July hadn’t officially rolled into August before Missouri high school football teams hit the field.
With the season scheduled to begin the earliest it ever has — the first games kicked off Aug. 18 — teams were afforded the opportunity begin practicing at the end of the July. It might seem odd to start so early, but the preparations began months before the school year ended and hot summer days became the norm.
The work took place in the dead of winter, inside musty weight rooms and dingy coaches’ offices. That’s where the players committed themselves to becoming bigger, faster and stronger, and the coaches dissected every second of game film to unearth what went right, what went wrong and what had to change.
Preseason practice is all about implementing those changes.
Hannibal must alter its plan of attack. After three seasons with Shamar Griffith as the workhorse in the backfield, the Pirates are without a bona fide all-state-caliber running back. So they’ll employ a bevy of backs capable of collectively churning out the numbers Griffith did in becoming the program’s all-time leading rusher.
Should the Pirates find a way to make that possible, another state quarterfinal berth isn’t out of the question. They’ve won 22 games the last two years combined and relish another chance to solve the Kearney riddle.
Meanwhile, Monroe City and Palmyra have high aspirations of their own.
Monroe City reached the Class 1 state championship game last season, and although graduation took its toll, it is blessed with a stable of speed and plenty of experience. Last year’s deep playoff run might be the start of a decade of dominance the way the 1990s were, although Monroe City would prefer to change the ending.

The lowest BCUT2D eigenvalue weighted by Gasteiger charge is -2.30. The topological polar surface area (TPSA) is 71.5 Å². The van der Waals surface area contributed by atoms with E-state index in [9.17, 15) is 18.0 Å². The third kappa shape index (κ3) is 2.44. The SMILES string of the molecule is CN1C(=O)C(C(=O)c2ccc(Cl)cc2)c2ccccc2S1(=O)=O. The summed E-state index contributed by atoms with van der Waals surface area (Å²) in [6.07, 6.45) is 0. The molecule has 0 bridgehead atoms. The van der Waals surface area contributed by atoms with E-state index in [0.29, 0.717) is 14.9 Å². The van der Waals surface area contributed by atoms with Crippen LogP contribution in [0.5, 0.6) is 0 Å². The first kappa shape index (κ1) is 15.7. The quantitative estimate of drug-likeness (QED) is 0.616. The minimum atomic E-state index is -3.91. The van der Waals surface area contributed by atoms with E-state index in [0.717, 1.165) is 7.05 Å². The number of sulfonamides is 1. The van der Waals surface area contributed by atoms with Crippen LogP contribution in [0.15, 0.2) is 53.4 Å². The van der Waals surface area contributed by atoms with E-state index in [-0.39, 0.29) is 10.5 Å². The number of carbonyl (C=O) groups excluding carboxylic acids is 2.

Palmyra seeks a better ending, as well. Following back-to-back state semifinal appearances, Palmyra failed to get past the district semifinals last fall, losing to top-seeded Macon on the road. Being aggressive on the ground can change Palmyra’s fortune as a group led by Peyton Plunkett is determined to be able to run the ball against any defense.
Mark Twain has been able to do that the last two seasons, and controlling the clock and the tempo the Tigers are willing to give up. Expect more hard-nosed football in the Eastern Missouri Conference as Mark Twain tries to figure out how to translate regular-season success into a playoff run beyond the district tournament.
Changes are coming, and they’ve been in the works for a while. Soon we will start to see if the moves are worthwhile or the coaches have to revisit their gameplan. Either way, football season is here to entertain us.
That can’t ever start too early, can it?
— By Matt Schuckman